On the Republican side, Mr. McCain hit a unsettling bump in the road to his near-certain nomination. The victories by Mr. Huckabee, a populist ordained Southern Baptist minister, raised questions about Mr. McCain's ability to bring religious conservative voters to his side for the general election. Turnout was low among Republicans, and many of those who did show up were party-faithful religious conservatives. The wins give Mr. Huckabee renewed energy going into Tuesday's primaries, which had been seen to favor Mr. McCain.
With 100% of precincts reporting, Mr. Huckabee won the Kansas caucus with 60% of the vote to Mr. McCain's 20%. Texas congressman Ron Paul received 11%. In Louisiana, the vote was tight. Mr. Huckabee had 43% to Mr. McCain's 42%, with 99% reporting.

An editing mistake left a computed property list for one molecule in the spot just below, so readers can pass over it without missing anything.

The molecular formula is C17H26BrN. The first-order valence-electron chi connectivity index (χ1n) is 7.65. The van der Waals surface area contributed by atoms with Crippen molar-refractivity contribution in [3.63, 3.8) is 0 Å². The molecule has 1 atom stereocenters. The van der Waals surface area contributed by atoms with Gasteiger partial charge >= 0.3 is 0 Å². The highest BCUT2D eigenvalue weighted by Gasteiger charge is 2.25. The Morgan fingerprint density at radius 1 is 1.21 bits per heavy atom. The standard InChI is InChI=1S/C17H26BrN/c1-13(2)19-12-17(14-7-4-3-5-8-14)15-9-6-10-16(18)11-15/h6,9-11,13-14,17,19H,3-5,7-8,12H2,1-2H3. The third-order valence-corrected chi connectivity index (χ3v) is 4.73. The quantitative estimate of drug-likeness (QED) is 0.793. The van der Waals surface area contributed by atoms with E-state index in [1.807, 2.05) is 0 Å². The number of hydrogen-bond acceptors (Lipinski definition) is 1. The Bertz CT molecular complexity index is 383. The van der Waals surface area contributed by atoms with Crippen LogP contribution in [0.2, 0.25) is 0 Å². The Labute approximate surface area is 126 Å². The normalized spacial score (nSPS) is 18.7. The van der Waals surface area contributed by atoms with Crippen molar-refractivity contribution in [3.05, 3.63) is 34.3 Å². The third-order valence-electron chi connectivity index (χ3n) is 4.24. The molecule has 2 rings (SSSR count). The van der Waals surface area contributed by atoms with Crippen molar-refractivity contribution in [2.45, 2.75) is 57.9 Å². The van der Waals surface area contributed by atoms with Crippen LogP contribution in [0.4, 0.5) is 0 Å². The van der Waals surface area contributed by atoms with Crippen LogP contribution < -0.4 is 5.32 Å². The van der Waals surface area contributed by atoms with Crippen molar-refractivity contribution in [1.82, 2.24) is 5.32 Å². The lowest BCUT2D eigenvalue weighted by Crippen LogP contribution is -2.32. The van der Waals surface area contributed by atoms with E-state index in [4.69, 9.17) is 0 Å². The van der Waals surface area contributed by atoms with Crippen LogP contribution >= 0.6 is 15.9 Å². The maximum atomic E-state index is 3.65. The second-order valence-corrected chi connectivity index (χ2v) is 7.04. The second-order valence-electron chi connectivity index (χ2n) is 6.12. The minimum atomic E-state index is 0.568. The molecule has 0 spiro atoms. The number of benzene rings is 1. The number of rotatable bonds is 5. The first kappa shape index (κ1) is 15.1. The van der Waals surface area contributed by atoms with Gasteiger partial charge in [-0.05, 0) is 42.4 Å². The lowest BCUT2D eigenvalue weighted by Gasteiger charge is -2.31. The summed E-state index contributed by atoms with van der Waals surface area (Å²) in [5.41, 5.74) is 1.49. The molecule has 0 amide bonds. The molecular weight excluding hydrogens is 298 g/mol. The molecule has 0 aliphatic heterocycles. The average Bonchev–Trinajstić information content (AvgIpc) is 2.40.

"It was an important victory, especially after the pundits spent the past few days saying this campaign is over," said Huckabee campaign manager Chip Saltsman after the victory in Kansas. Despite the tough talk, it's mathematically unlikely that Mr. Huckabee could catch Mr. McCain. After Mr. Huckabee's Kansas win he had a total of 234 delegates, compared with Mr. McCain's 719, according to the Associated Press. A candidate needs 1,191 delegates to secure the Republican nomination.